Less the artist than Redon but surpassing him in vogue was Gustave Moreau (1826-1898). Directly inspired by Flaubert and praised extravagantly by Huysmans, he passed in his time for a symbolist. This was because he drew his subjects from myths and legends and the Bible stories, connecting them in groups which he called “The Cycle of Man,” “The Cycle of Woman,” “The Cycle of the Lyre” and “The Cycle of Death.” But in his habit of crowding his compositions with enrichments of still-life detail, de-rived from German, Italian, and Persian art, he proved himself at heart a naturalist. It is the word genre of “Salammbo,” adapted to paint, that characterizes his style, which depends upon and appeals to sense and involves little or no spiritual suggestion. The large watercolor, The Apparition (p. 207), now in the Louvre, is regarded as his masterpiece and is fairly typical of the character and method of his work. The technique is lacking both in sweep and esprit, involving an elaborate mosaic of minute bits. Originally the effect may have been lustrous and jewel-like. Today it is tame and spiritless in color.
How the temper of the time found expression in spiritualized refinement has been illustrated in another chapter. Here it is rather its mundane and material phases that occupy attention. Typical of these in the best sense, has been Paul Albert Besnard (1849-). He is one to whom the unusual is abhorrent. He has dipped into the exotic as mirrored in Southern sun-shine and Oriental types of femininity. All flesh becomes to him constructed masses of plasticity and movement on which colored luminosity may play in response to the magic of his subtle and ardent imagination. He finds his motive equally in the glossy quarters of a kicking pony, annoyed by flies; in sleeping and crouching nudes, as in the woman illumined by firelight, Femme qui se Chauffe, of the Luxembourg, or in the sporting torsos and limbs of young girls plashing beneath a waterfall. He extends his bizarrerie of vision to the portrayal of the nervous elegance of women of society or the voluptuous liveliness of a Réjane. But, if we except his decorations in the Chemical Laboratory of the Sorbonne, where the over-straining forms writhe in a welter of putrescent color, his vigorous mentality and executive ability in handling the brush have saved his painting from at least the weakness of decadence.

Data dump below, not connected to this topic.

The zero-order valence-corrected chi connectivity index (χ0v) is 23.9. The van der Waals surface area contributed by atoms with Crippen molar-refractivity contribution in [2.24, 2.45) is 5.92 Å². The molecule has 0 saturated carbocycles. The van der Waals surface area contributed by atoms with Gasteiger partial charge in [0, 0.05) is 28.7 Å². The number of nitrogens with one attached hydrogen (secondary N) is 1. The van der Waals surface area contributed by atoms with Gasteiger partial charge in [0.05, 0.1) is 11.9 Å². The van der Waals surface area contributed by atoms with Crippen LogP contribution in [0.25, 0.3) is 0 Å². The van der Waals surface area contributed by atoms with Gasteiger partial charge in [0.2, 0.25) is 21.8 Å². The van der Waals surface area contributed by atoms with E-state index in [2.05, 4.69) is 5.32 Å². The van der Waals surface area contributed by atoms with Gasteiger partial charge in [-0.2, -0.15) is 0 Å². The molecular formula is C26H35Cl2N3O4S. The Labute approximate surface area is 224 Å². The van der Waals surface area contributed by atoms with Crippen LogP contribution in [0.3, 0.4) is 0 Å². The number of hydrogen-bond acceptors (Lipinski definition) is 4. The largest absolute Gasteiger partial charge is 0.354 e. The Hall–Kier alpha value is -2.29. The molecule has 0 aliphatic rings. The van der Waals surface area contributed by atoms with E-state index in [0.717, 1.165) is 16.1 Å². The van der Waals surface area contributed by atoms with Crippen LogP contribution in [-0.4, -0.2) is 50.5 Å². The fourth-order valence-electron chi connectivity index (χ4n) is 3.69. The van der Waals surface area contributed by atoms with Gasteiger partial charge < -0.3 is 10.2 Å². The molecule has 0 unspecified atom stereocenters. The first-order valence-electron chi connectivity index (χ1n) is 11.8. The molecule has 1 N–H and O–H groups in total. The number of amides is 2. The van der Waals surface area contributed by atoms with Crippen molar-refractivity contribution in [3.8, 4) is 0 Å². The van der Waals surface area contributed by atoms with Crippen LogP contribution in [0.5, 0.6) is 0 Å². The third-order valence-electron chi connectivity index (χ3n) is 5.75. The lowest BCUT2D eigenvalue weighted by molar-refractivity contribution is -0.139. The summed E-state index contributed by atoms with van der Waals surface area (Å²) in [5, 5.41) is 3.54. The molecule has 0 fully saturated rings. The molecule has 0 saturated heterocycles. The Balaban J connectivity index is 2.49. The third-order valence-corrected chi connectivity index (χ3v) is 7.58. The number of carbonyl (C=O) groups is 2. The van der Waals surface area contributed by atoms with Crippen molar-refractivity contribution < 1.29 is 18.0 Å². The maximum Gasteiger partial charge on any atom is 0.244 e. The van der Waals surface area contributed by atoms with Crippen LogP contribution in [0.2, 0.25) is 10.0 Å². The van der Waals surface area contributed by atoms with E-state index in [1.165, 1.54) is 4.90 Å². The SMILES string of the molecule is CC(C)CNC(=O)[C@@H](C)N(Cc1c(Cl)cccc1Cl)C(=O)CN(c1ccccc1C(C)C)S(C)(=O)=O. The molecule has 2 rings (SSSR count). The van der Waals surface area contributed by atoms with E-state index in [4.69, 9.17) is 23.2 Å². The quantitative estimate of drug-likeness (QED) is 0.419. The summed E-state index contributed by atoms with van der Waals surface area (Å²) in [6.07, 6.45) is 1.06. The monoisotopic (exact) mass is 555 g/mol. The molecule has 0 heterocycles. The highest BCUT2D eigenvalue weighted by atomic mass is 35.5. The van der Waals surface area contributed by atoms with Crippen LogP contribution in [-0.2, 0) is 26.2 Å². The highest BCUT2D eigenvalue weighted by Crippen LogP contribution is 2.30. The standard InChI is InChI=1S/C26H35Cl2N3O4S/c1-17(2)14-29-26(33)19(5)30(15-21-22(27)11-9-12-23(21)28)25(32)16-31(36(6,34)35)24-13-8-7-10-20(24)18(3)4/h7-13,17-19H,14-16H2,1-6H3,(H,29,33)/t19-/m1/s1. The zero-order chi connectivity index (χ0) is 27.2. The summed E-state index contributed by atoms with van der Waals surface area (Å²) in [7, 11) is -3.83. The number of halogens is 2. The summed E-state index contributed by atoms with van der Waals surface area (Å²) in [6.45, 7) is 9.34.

One can scarcely say the same of Gaston La Touche (1854-). The blatancy and banality of an age of mushroom millionaires and diamond Kaffir kings is reflected in the decorative orgies of his canvases, where men and women are steeped in an iridescent slough of self-indulgence, extravagance and lasciviousness in the company of satyrs and monkeys. Yet his shallow and vulgar art has been rewarded with a gold medal at one of the most important exhibitions in the United States! Judged, however, by the traditions of ‘his race, he is a distant connection of Watteau, who has debased the latter’s art to a more or less tipsy debauche.